Watch the episode: Make politics "boring" again: Joe Biden's first 100 Days

The cover story of The Economist declares that Taiwan is "The most dangerous place on Earth," because China might finally be ready to plan an invasion of the island. But are the consequences of such a move worth the many risks to China and its President Xi Jinping? Ian Bremmer breaks out the Red Pen to to explain why a US-China war over Taiwan is unlikely.

We are taking our red pen to a recent article from The Economist. The Economist, you ask, how could I? I love The Economist, I know, I know. But you'd lose respect if I give this piece a pass. In fact, it was the magazine's cover story this week, so I had no choice. The image and headline say it all. Here it is, Taiwan is now "the most dangerous place on earth" as US/China relations continue to sour in the opening months of President Biden's administration.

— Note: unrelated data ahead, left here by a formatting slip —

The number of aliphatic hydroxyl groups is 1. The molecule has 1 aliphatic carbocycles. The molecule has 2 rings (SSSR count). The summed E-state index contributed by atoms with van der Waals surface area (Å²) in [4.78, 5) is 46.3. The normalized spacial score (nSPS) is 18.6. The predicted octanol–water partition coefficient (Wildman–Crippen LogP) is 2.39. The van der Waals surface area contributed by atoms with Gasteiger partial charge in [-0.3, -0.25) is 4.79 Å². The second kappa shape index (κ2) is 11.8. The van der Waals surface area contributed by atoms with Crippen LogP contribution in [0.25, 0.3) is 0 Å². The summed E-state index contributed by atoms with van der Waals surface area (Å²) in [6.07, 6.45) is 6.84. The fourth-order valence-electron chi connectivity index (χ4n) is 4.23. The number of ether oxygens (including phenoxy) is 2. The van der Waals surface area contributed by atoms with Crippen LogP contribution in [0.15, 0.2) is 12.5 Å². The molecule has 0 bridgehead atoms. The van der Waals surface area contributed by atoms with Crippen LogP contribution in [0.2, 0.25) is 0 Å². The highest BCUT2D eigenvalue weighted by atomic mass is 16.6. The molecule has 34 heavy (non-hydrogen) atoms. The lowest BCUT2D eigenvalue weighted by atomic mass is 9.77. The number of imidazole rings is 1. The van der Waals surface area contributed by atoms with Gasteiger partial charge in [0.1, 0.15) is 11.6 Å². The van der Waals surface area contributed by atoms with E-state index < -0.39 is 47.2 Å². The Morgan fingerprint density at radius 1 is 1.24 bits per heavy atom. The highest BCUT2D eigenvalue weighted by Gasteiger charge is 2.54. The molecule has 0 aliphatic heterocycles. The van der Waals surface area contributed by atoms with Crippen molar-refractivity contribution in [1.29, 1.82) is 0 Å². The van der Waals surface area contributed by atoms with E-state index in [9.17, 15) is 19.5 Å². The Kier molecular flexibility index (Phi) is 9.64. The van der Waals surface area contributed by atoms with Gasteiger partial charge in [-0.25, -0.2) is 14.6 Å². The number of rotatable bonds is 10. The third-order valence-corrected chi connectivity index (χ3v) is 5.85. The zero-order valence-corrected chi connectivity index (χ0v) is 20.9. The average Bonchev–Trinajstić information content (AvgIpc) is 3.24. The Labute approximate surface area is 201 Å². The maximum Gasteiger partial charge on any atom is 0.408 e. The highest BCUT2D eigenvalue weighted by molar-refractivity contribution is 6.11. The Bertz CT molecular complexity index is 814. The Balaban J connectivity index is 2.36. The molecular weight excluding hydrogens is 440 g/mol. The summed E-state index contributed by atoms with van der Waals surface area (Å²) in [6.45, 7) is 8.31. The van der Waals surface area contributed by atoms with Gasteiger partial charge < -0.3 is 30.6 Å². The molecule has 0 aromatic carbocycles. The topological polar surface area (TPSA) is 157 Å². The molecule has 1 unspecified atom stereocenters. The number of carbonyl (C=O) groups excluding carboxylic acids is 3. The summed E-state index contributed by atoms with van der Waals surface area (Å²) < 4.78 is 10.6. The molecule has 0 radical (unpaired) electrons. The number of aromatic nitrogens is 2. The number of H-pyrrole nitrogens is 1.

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Delhi-based reporter Barkha Dutt's decades of journalism couldn't prepare her for the horrific experience of covering the death of one specific COVID-19 victim: her own father. In a conversation with Ian Bremmer, Dutt recounts her desperate struggle to find an ambulance to take her father through Delhi traffic to reach the hospital, only for him to die in the ICU. Their in-depth discussion looks at India's struggle with the world's worst COVID crisis in the upcoming episode of GZERO World begins airing on US public television Friday, May 7. Check local listings.

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The GZERO World Podcast with Ian Bremmer. Listen now.


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Would China really invade Taiwan?

The Red Pen

India’s COVID crisis hits home

GZERO World Clips
The GZERO World Podcast with Ian Bremmer. Listen now.


Subscribe to GZERO Media's newsletter: Signal